And she's not the only one concerned. The Wichita Workforce Center was full of people with lots of questions Wednesday at the city's project meeting.
The biggest question was about traffic. Joann House lives in the neighborhood right by the bridge. She says when traffic gets cut off because of things like an accident, everyone cuts through her neighborhood.
"I'm really scared. Because we have had people flying down our street coming off at 13th, and they're mad because they've been inconvenienced by that accident," said House.
And she's worried the bridge closure will have the same effect.
"We share the same concern. And it's one of the things that we've been keeping a close eye, discussing quite a bit throughout the development and design of this project," said City of Wichita Construction Manager Steve Degenhardt.
While pretty much everyone agrees that crews do need to replace the bridge, people like Gonzalez just hope it's done as soon as possible.
"In the meantime, it's going to be a little painful. But hopefully it's worth the wait and the pain of losing customers," said Gonzalez.
Another one of the biggest questions is why it's taking 14 months We asked the city if this is because of labor or material shortages – it said it's not, and that this is a normal timeframe for a project like this.
The city is also offering free bus rides back and forth all along the detour for the duration of the project. Click here to see the map.
WICHITA, Kan. (KSNW) – From sun up to hours past sundown. In Bobby Hare’s perfect world, he would spend day and night watching trains.“I record the trains when they come by east or west, and they give me a whole bunch of honks, and I be very happy,” said Bobby.Bobby, 13, has always had a fascination with transportation.“Not only does he watch YouTube videos all day long about trains, but he has actual HO-scaled trains. He studies the horns, so he knows what type of train is coming by the hor...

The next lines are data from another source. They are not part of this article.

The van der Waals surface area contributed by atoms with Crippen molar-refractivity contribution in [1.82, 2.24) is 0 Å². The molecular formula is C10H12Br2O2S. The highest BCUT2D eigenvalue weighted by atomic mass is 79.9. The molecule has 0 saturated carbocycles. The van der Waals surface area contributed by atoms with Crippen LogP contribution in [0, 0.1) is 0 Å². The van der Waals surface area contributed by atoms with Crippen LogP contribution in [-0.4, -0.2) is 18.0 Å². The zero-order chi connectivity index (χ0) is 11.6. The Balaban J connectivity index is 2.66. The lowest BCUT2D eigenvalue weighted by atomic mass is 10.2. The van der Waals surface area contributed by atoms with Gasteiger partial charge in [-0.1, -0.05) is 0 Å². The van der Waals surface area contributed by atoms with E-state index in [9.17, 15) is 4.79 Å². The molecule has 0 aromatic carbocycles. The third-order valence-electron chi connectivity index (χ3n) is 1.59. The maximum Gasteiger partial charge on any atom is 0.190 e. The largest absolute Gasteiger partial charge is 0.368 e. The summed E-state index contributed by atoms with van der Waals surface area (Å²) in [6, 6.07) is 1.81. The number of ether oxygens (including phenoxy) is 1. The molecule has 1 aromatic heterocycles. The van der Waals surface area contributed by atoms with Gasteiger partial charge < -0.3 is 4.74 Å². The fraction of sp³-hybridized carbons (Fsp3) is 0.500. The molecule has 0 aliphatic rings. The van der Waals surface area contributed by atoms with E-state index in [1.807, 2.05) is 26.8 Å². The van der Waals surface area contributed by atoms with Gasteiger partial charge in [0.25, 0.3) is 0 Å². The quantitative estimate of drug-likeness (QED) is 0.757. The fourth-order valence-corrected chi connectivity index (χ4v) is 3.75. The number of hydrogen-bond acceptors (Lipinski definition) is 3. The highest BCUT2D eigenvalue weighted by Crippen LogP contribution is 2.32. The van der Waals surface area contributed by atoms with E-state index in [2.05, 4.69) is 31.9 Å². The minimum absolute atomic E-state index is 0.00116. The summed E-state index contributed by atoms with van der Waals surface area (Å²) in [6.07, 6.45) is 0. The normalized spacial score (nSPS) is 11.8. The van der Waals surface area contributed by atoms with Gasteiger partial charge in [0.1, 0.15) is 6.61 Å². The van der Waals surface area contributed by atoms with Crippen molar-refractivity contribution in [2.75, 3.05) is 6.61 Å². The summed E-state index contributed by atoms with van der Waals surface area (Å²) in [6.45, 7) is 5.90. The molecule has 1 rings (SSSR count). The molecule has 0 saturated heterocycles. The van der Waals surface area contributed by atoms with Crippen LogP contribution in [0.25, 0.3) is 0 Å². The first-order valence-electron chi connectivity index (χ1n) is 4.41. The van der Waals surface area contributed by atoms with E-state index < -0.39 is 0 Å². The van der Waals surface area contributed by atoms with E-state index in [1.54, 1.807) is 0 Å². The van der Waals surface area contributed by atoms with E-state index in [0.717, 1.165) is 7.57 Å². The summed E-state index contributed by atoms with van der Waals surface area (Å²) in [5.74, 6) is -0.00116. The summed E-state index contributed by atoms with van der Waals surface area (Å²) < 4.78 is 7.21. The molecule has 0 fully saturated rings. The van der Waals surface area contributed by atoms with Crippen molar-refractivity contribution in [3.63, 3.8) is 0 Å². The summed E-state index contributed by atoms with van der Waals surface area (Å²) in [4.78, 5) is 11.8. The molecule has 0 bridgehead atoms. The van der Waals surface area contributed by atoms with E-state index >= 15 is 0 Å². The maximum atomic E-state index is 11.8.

WICHITA, Kan. (KSNW) – From sun up to hours past sundown. In Bobby Hare’s perfect world, he would spend day and night watching trains.
“I record the trains when they come by east or west, and they give me a whole bunch of honks, and I be very happy,” said Bobby.
Bobby, 13, has always had a fascination with transportation.
“Not only does he watch YouTube videos all day long about trains, but he has actual HO-scaled trains. He studies the horns, so he knows what type of train is coming by the horn,” said Bobby’s mom Melissa Maser.
Bobby’s love for locomotives reached a new high when he and his mother found a train viewing area near Douglas and Washington in January. Since then, the two have become frequent visitors, spending upwards of 20 hours a week watching and recording the trains.
“My best friend Kristen told me about the Virtual Railfan, so we started watching it, and then, we asked them ‘hey, can we come up here and they are like yeah, come on just park up north towards the museum’ and that was the end,” Maser explained.
Within weeks, Bobby caught the attention of a Union Pacific crew.
“We would always see a young boy right in this vicinity, and he would always start waving at us, so we would start tooting the horn, and you know over time, he would keep giving us the fist pump for us to blow the horn so we would,” said Union Pacific Railroad Conductor Daniel Bechtel.
The wave and honk game went on for months. Bechtel said he and his coworkers could always count on Bobby to be in his “special spot.”
“Every great once in a while, we would see kids at a random road crossing or some other place that is close to the tracks, but never a young child so dedicated being out here every day rain or shine, sun up, sun down, didn’t matter Bobby was here,” Bechtel said.
In March, Bechtel and the crew decided it was time to formally meet Bobby.